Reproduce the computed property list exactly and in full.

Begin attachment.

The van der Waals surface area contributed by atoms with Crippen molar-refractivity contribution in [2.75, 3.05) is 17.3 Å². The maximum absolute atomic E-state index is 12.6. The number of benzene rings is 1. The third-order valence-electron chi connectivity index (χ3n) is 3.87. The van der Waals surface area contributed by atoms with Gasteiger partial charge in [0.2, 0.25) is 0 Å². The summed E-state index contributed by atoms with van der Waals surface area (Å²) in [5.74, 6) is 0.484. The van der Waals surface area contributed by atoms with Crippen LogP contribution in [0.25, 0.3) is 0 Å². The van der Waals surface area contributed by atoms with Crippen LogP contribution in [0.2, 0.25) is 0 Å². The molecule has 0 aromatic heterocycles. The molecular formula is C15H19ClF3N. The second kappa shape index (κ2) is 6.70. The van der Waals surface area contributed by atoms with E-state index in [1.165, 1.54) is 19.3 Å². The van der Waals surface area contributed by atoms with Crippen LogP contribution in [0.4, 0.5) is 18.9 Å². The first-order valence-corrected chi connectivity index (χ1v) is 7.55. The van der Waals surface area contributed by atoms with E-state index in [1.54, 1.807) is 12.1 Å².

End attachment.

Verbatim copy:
The van der Waals surface area contributed by atoms with Crippen molar-refractivity contribution in [2.75, 3.05) is 17.3 Å². The maximum absolute atomic E-state index is 12.6. The number of benzene rings is 1. The third-order valence-electron chi connectivity index (χ3n) is 3.87. The van der Waals surface area contributed by atoms with Gasteiger partial charge in [0.2, 0.25) is 0 Å². The summed E-state index contributed by atoms with van der Waals surface area (Å²) in [5.74, 6) is 0.484. The van der Waals surface area contributed by atoms with Crippen LogP contribution in [0.25, 0.3) is 0 Å². The van der Waals surface area contributed by atoms with Crippen LogP contribution in [0.2, 0.25) is 0 Å². The molecule has 0 aromatic heterocycles. The molecular formula is C15H19ClF3N. The second kappa shape index (κ2) is 6.70. The van der Waals surface area contributed by atoms with E-state index in [1.165, 1.54) is 19.3 Å². The van der Waals surface area contributed by atoms with Crippen LogP contribution in [0.4, 0.5) is 18.9 Å². The first-order valence-corrected chi connectivity index (χ1v) is 7.55. The van der Waals surface area contributed by atoms with E-state index in [1.54, 1.807) is 12.1 Å².